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Pseudocheilinus hexataenia

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Taxonomy [top]

Kingdom Phylum Class Order Family
ANIMALIA CHORDATA ACTINOPTERYGII PERCIFORMES LABRIDAE

Scientific Name: Pseudocheilinus hexataenia
Species Authority: (Bleeker, 1857)
Common Name(s):
English Six-line wrasse
Synonym(s):
Cheilinus hexataenia Bleeker, 1857
Cheilinus hexataenia Bleeker, 1857
Cossyphus echis Guichenot, 1869
Cossyphus echis Guichenot, 1869
Pseudocheilinus psittaculus Kner & Steindachner, 1867
Pseudocheilinus psittaculus Kner & Steindachner, 1867
Pseudolabrus hexataenia (Bleeker, 1857)
Pseudolabrus hexataenia (Bleeker, 1857)

Assessment Information [top]

Red List Category & Criteria: Least Concern ver 3.1
Year Published: 2010
Date Assessed: 2009-03-03
Assessor(s): Bertoncini, A.
Reviewer(s): Craig, M.T. & Carpenter, K.E.
Justification:
This is a very widespread species and is common throughout most of its range.This species is targeted and is very popular in the ornamental aquarium fish trade, however this is not thought to be a threat. It is found in a number of marine protected areas in parts of its range. It is therefore listed as Least Concern.

Geographic Range [top]

Range Description: This species is found in the Indo-West Pacific Ocean from the Red Sea to South Africa, to Ryukyu Islands (Japan), Johnston Island, Australia, Lord Howe and Tuamotu Islands, but not in the Hawaiian Islands (Parenti and Randall 2000).

It is found in Kimbe Bay (Papua New Guine) (Hubble 2003), Shark Reef, Beqa Lagoon, (Fiji), Mozambique (Pereira 2000), Solomon Islands (Allen 2006), at Guadalcanal (Blaber et al. 1991), Reunion Island (Letourneur et al. 2004) and the Jordanian Red Sea (Khalaf and Kchhzius 2002).
Countries:
Native:
American Samoa (American Samoa); Australia; British Indian Ocean Territory; Christmas Island; Cocos (Keeling) Islands; Comoros; Cook Islands; Djibouti; Egypt; Eritrea; Fiji; French Polynesia; Guam; India; Indonesia; Israel; Japan; Jordan; Kenya; Kiribati; Madagascar; Malaysia; Maldives; Marshall Islands; Mauritius; Mayotte; Micronesia, Federated States of ; Mozambique; Myanmar; Nauru; New Caledonia; Niue; Northern Mariana Islands; Oman; Palau; Papua New Guinea; Philippines; Réunion; Samoa; Saudi Arabia; Seychelles; Solomon Islands; Somalia; South Africa; Sri Lanka; Sudan; Taiwan, Province of China; Tanzania, United Republic of; Thailand; Tokelau; Tonga; Tuvalu; United States Minor Outlying Islands; Vanuatu; Viet Nam; Wallis and Futuna; Yemen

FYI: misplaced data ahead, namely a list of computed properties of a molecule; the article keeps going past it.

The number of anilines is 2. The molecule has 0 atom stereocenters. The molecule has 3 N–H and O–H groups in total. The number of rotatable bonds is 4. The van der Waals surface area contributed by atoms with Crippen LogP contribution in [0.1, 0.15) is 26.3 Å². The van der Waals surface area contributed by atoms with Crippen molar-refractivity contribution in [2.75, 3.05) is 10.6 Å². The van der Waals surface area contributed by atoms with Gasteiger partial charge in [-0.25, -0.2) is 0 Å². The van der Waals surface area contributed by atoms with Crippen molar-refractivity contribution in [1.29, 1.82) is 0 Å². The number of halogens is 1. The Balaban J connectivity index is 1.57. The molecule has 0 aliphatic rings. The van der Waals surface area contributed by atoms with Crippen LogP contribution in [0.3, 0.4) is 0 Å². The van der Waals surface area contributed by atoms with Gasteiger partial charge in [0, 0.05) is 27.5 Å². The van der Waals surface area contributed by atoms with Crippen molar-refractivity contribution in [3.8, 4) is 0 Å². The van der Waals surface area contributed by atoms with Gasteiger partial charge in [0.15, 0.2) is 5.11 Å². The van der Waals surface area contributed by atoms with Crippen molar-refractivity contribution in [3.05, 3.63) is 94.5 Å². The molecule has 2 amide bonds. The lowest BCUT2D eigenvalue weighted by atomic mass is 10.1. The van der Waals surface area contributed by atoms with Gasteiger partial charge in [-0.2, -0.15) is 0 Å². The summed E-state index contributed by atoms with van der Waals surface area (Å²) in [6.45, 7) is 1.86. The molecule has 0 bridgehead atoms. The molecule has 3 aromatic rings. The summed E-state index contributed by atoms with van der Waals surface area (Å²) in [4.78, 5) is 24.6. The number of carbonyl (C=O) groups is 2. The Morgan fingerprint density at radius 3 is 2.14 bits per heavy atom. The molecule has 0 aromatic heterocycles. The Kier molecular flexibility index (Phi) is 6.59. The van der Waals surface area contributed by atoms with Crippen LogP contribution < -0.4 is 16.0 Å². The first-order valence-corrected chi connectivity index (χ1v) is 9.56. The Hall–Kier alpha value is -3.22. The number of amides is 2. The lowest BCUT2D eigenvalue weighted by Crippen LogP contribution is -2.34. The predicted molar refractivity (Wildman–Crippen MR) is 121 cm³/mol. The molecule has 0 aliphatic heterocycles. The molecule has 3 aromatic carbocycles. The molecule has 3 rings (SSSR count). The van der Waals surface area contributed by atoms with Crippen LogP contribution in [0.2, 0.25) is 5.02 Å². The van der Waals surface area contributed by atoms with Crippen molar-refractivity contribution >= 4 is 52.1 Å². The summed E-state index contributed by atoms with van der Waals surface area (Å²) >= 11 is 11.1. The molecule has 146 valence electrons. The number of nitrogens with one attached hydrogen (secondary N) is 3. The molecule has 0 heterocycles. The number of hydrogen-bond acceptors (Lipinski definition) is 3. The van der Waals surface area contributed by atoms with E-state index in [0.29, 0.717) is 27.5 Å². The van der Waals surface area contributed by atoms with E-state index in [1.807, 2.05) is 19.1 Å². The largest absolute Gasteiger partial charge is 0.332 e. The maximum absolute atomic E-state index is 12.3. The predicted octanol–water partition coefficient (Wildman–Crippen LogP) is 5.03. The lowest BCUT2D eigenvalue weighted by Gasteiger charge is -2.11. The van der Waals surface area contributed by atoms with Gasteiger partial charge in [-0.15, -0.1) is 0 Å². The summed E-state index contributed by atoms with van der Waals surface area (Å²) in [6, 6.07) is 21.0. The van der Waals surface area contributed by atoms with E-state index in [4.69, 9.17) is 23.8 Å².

FAO Marine Fishing Areas:
Native:
Indian Ocean – eastern; Indian Ocean – western; Pacific – eastern central; Pacific – northwest; Pacific – southwest; Pacific – western central
Range Map: Click here to open the map viewer and explore range.

Population [top]

Population: For the Solomon Islands Marine Assessment (Allen 2006) it was considered moderately common at depths from 2-35 m, but only a few were seen on each dive. This species displayed cryptic habits. It was occasionally seen at Pulau Tioman Marine Park, Tioman Island, Malaysia (Yusuf et al. 2005).
Population Trend: Unknown

Habitat and Ecology [top]

Habitat and Ecology: This species occurs in seaward reefs among coral branches. It also occurs in clear coastal waters, dense coral habitats on shallow reef crest or slopes to a depth of about 20 m. It inhabits depths from 3-30 m (Brunnschweiler and Earle 2006). It usually occurs in small loose groups.

This species is identified by the brightly colored line pattern and the small ocellus on the caudal fin base (Kuiter and Tonozuka 2001). It is a shy species, usually swimming amongst the protection of coral branches (Kuiter and Tonozuka 2001). It is commonly associated to Pocillopora (Hubble 2003). It feeds mainly on small crustaceans (Myers 1991). It is a secretive species (Myers 1999).

It is known to spawn just before sunset at Miyake-jima (Izu Islands), the upward spawning dash very short and rapid, to reduce predation risk upon spawning adults by crepuscular carnivores (Kuwamura 1981).
Systems: Marine

Use and Trade [top]

Use and Trade: This species is targeted and is very popular in the ornamental aquarium fish trade. It was reportedly exported in 1993 and 1994 from Maldives (Adams 1997), and 2003 (Saleem and Adam 2004). It is used by the sea gypsies as food in Tambon Rawai (Chalong bay, Thailand), and is considered of medium value (Hylleberg 2006).

Threats [top]

Major Threat(s): There are no major threats known to this species, although it is targeted and very popular in the ornamental aquarium fish trade.

Conservation Actions [top]

Conservation Actions: There are no species-specific conservation measures in place for this species. However, its distribution overlaps several marine protected areas within its range (Wood 2007).

Citation: Bertoncini, A. 2010. Pseudocheilinus hexataenia. The IUCN Red List of Threatened Species. Version 2014.2. <www.iucnredlist.org>. Downloaded on 30 July 2014.
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